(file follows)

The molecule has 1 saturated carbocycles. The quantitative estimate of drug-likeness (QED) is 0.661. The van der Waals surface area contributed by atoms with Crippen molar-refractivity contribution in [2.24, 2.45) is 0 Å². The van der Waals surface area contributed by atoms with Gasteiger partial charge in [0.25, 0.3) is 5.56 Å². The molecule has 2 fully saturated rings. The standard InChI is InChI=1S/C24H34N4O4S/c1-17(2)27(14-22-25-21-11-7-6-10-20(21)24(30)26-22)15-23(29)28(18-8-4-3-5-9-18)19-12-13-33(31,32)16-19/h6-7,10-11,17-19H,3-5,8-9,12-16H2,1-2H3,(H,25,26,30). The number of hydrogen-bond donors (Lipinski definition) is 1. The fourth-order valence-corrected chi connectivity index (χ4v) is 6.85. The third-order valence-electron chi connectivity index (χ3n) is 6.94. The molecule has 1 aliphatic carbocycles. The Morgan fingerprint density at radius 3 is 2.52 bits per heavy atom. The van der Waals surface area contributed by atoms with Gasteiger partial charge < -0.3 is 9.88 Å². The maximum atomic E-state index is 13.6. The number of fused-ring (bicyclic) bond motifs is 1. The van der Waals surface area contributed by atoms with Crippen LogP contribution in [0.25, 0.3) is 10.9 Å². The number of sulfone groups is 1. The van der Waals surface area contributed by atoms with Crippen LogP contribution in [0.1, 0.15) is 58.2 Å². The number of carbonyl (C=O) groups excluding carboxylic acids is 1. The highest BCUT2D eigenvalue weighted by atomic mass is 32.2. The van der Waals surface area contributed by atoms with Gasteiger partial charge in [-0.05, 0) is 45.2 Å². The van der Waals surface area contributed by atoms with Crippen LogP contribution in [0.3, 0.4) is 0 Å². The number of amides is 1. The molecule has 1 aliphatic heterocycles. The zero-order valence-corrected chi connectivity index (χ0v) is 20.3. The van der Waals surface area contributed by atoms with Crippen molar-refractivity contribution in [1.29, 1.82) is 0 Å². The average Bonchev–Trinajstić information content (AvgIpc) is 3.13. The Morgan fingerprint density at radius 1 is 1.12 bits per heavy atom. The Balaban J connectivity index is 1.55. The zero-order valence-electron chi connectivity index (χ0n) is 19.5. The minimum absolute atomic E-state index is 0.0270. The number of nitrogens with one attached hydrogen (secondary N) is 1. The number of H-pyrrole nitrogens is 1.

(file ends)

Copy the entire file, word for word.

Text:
The molecule has 1 saturated carbocycles. The quantitative estimate of drug-likeness (QED) is 0.661. The van der Waals surface area contributed by atoms with Crippen molar-refractivity contribution in [2.24, 2.45) is 0 Å². The van der Waals surface area contributed by atoms with Gasteiger partial charge in [0.25, 0.3) is 5.56 Å². The molecule has 2 fully saturated rings. The standard InChI is InChI=1S/C24H34N4O4S/c1-17(2)27(14-22-25-21-11-7-6-10-20(21)24(30)26-22)15-23(29)28(18-8-4-3-5-9-18)19-12-13-33(31,32)16-19/h6-7,10-11,17-19H,3-5,8-9,12-16H2,1-2H3,(H,25,26,30). The number of hydrogen-bond donors (Lipinski definition) is 1. The fourth-order valence-corrected chi connectivity index (χ4v) is 6.85. The third-order valence-electron chi connectivity index (χ3n) is 6.94. The molecule has 1 aliphatic carbocycles. The Morgan fingerprint density at radius 3 is 2.52 bits per heavy atom. The van der Waals surface area contributed by atoms with Gasteiger partial charge < -0.3 is 9.88 Å². The maximum atomic E-state index is 13.6. The number of fused-ring (bicyclic) bond motifs is 1. The van der Waals surface area contributed by atoms with Crippen LogP contribution in [0.25, 0.3) is 10.9 Å². The number of sulfone groups is 1. The van der Waals surface area contributed by atoms with Crippen LogP contribution in [0.1, 0.15) is 58.2 Å². The number of carbonyl (C=O) groups excluding carboxylic acids is 1. The highest BCUT2D eigenvalue weighted by atomic mass is 32.2. The van der Waals surface area contributed by atoms with Gasteiger partial charge in [-0.05, 0) is 45.2 Å². The van der Waals surface area contributed by atoms with Crippen LogP contribution in [0.3, 0.4) is 0 Å². The number of amides is 1. The molecule has 1 aliphatic heterocycles. The zero-order valence-corrected chi connectivity index (χ0v) is 20.3. The van der Waals surface area contributed by atoms with Crippen molar-refractivity contribution in [1.29, 1.82) is 0 Å². The average Bonchev–Trinajstić information content (AvgIpc) is 3.13. The Morgan fingerprint density at radius 1 is 1.12 bits per heavy atom. The Balaban J connectivity index is 1.55. The zero-order valence-electron chi connectivity index (χ0n) is 19.5. The minimum absolute atomic E-state index is 0.0270. The number of nitrogens with one attached hydrogen (secondary N) is 1. The number of H-pyrrole nitrogens is 1.